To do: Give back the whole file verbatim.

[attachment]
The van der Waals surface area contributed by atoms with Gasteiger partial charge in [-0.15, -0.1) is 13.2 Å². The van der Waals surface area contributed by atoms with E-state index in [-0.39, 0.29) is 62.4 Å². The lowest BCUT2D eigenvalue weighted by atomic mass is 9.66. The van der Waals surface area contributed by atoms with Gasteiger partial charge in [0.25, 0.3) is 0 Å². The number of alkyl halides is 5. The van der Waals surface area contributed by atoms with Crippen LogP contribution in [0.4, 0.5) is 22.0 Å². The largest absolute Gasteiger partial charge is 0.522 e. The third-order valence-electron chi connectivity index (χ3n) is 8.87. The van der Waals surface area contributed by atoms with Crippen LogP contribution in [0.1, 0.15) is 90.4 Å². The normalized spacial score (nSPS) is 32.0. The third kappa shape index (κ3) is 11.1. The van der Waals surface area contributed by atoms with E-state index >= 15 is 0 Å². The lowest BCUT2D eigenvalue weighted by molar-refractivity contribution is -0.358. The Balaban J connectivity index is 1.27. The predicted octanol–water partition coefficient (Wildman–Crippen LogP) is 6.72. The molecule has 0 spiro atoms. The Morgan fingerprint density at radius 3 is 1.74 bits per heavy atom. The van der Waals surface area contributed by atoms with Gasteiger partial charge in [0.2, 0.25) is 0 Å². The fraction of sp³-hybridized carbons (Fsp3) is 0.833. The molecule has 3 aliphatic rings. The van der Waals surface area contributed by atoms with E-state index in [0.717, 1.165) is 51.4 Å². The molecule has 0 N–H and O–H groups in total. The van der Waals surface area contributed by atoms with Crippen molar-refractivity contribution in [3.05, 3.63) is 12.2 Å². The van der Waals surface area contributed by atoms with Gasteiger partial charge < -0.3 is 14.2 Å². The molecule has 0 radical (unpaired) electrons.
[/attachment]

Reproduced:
The van der Waals surface area contributed by atoms with Gasteiger partial charge in [-0.15, -0.1) is 13.2 Å². The van der Waals surface area contributed by atoms with E-state index in [-0.39, 0.29) is 62.4 Å². The lowest BCUT2D eigenvalue weighted by atomic mass is 9.66. The van der Waals surface area contributed by atoms with Gasteiger partial charge in [0.25, 0.3) is 0 Å². The number of alkyl halides is 5. The van der Waals surface area contributed by atoms with Crippen LogP contribution in [0.4, 0.5) is 22.0 Å². The largest absolute Gasteiger partial charge is 0.522 e. The third-order valence-electron chi connectivity index (χ3n) is 8.87. The van der Waals surface area contributed by atoms with Crippen LogP contribution in [0.1, 0.15) is 90.4 Å². The normalized spacial score (nSPS) is 32.0. The third kappa shape index (κ3) is 11.1. The van der Waals surface area contributed by atoms with E-state index >= 15 is 0 Å². The lowest BCUT2D eigenvalue weighted by molar-refractivity contribution is -0.358. The Balaban J connectivity index is 1.27. The predicted octanol–water partition coefficient (Wildman–Crippen LogP) is 6.72. The molecule has 0 spiro atoms. The Morgan fingerprint density at radius 3 is 1.74 bits per heavy atom. The van der Waals surface area contributed by atoms with Gasteiger partial charge in [0.2, 0.25) is 0 Å². The fraction of sp³-hybridized carbons (Fsp3) is 0.833. The molecule has 3 aliphatic rings. The van der Waals surface area contributed by atoms with E-state index in [0.717, 1.165) is 51.4 Å². The molecule has 0 N–H and O–H groups in total. The van der Waals surface area contributed by atoms with Crippen molar-refractivity contribution in [3.05, 3.63) is 12.2 Å². The van der Waals surface area contributed by atoms with Gasteiger partial charge < -0.3 is 14.2 Å². The molecule has 0 radical (unpaired) electrons.